The Big Interview: Lucy Parkin, Kleanbus Director of Environmental, Social & Governance

Martin Guttridge-Hewitt speaks to an industry expert about her storied experience in air quality, from Greater London Authority policy to a company repowering high polluting diesel buses with all-electric engines.

People can spend half their life figuring out what they want to do with the rest of it. For others, finding a calling comes much easier.

To say Lucy Parkin falls into the latter group is stating the obvious. Director of Environmental, Social & Governance at Kleanbus, today she’s privileged to work in an area she’s not only incredibly passionate about but can call upon decades of experience in order to excel in. Before we dive into her background, though, it’s first important to reveal some details about the company.

UK firm Kleanbus is at the forefront of Britain’s net zero ambitions. Using a revolutionary system, the business has developed a solution to one of the biggest obstacles standing in the way of the country’s public transport system and aims for carbon neutrality. Their technology – an e-drivetrain in a box – means diesel bus engines can be quickly transformed into all-electric, with the process taking as little as two weeks per individual vehicle and coming in at a price point around one-fifth the cost of buying a comparable EV straight off the production line.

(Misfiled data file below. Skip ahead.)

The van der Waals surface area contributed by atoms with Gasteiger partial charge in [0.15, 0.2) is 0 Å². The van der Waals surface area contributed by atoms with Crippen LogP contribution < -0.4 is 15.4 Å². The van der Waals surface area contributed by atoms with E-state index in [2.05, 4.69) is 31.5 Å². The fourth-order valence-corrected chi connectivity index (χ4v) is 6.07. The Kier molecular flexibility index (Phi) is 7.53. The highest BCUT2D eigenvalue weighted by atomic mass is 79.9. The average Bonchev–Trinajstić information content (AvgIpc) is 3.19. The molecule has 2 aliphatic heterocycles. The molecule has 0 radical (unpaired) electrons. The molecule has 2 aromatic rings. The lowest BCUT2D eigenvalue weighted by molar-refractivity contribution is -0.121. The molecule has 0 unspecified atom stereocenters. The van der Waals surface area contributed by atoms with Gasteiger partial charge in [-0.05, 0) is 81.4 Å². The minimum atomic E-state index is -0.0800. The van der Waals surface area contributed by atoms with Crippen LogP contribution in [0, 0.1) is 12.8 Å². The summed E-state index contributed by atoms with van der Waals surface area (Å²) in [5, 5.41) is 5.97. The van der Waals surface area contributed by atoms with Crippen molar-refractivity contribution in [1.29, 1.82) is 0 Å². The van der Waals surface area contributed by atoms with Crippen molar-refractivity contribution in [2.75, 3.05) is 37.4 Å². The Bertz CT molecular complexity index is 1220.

In January, the repowering specialist completed its first build, taking an Optare Solo bus that ran on fossil fuels and internal combustion, and turning this into a plug-in vehicle. Proof of concept, with a number of UK operators now exploring how this could efficiently transform their fleets, speaking from her London home, Parkin is keen to point out her job is the latest in a long line of positions that have seen her contribute to improving air quality, and public health.

‘My background is in air quality and atmospheric physics,’ she tells us enthusiastically, explaining her career began at an air quality consultancy working on highways, government and local authority projects. ‘From this it became very clear that transport was going to be a huge part of my work and my personal mission on air quality to benefit society and the environment.’

Another consultancy job followed, then the capital called with an opportunity at the Greater London Authority (GLA), where Parkin was tasked with policy advice within the air quality team. Notably, this would see her play a pivotal part in the city’s journey from congestion charging and the Low Emission Zone, to the gold standard Ultra-Low Emission Zone (ULEZ). Set for expansion this summer, the world’s most comprehensive city emissions reduction scheme sets a benchmark others now need to meet.

‘It was a brilliant time when I joined the GLA, Ken Livingstone was Mayor at the time and he’d just launched the concept of London’s first Low Emission Zone,’ she says, explaining work was also underway to tackle the heaviest passenger vehicles – buses and coaches – and the pollution they cause. ‘Then Boris Johnson arrived and we began revising policies, around that point I moved to Transport for London (TfL) and began working on the ULEZ, which is when I first started thinking about what could really be done in terms of London’s huge bus fleet.’